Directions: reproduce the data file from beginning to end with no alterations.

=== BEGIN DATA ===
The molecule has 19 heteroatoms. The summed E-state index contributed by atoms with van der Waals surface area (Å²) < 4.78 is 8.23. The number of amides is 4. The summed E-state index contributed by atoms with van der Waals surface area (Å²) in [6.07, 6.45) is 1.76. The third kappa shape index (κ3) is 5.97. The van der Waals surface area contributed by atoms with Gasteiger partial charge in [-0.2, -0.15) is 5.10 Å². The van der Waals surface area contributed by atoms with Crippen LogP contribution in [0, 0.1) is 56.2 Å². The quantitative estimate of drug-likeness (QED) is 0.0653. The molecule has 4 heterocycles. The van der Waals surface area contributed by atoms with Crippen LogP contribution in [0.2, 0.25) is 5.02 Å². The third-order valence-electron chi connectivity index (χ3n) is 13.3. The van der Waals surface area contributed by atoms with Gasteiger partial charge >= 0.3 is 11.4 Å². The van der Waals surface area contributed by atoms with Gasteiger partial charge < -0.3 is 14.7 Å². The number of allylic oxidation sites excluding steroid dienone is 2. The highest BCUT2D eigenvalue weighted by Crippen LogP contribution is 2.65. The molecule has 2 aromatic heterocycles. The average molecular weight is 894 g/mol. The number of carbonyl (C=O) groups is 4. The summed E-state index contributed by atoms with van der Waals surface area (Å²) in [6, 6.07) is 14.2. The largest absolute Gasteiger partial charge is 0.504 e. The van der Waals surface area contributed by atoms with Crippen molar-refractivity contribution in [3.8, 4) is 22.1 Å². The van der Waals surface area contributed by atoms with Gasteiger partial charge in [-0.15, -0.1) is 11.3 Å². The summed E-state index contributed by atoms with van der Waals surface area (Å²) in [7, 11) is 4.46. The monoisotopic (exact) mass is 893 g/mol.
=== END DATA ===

The molecule has 19 heteroatoms. The summed E-state index contributed by atoms with van der Waals surface area (Å²) < 4.78 is 8.23. The number of amides is 4. The summed E-state index contributed by atoms with van der Waals surface area (Å²) in [6.07, 6.45) is 1.76. The third kappa shape index (κ3) is 5.97. The van der Waals surface area contributed by atoms with Gasteiger partial charge in [-0.2, -0.15) is 5.10 Å². The van der Waals surface area contributed by atoms with Crippen LogP contribution in [0, 0.1) is 56.2 Å². The quantitative estimate of drug-likeness (QED) is 0.0653. The molecule has 4 heterocycles. The van der Waals surface area contributed by atoms with Crippen LogP contribution in [0.2, 0.25) is 5.02 Å². The third-order valence-electron chi connectivity index (χ3n) is 13.3. The van der Waals surface area contributed by atoms with Gasteiger partial charge >= 0.3 is 11.4 Å². The van der Waals surface area contributed by atoms with Gasteiger partial charge < -0.3 is 14.7 Å². The number of allylic oxidation sites excluding steroid dienone is 2. The highest BCUT2D eigenvalue weighted by Crippen LogP contribution is 2.65. The molecule has 2 aromatic heterocycles. The average molecular weight is 894 g/mol. The number of carbonyl (C=O) groups is 4. The summed E-state index contributed by atoms with van der Waals surface area (Å²) in [6, 6.07) is 14.2. The largest absolute Gasteiger partial charge is 0.504 e. The van der Waals surface area contributed by atoms with Crippen molar-refractivity contribution in [3.8, 4) is 22.1 Å². The van der Waals surface area contributed by atoms with Gasteiger partial charge in [-0.15, -0.1) is 11.3 Å². The summed E-state index contributed by atoms with van der Waals surface area (Å²) in [7, 11) is 4.46. The monoisotopic (exact) mass is 893 g/mol.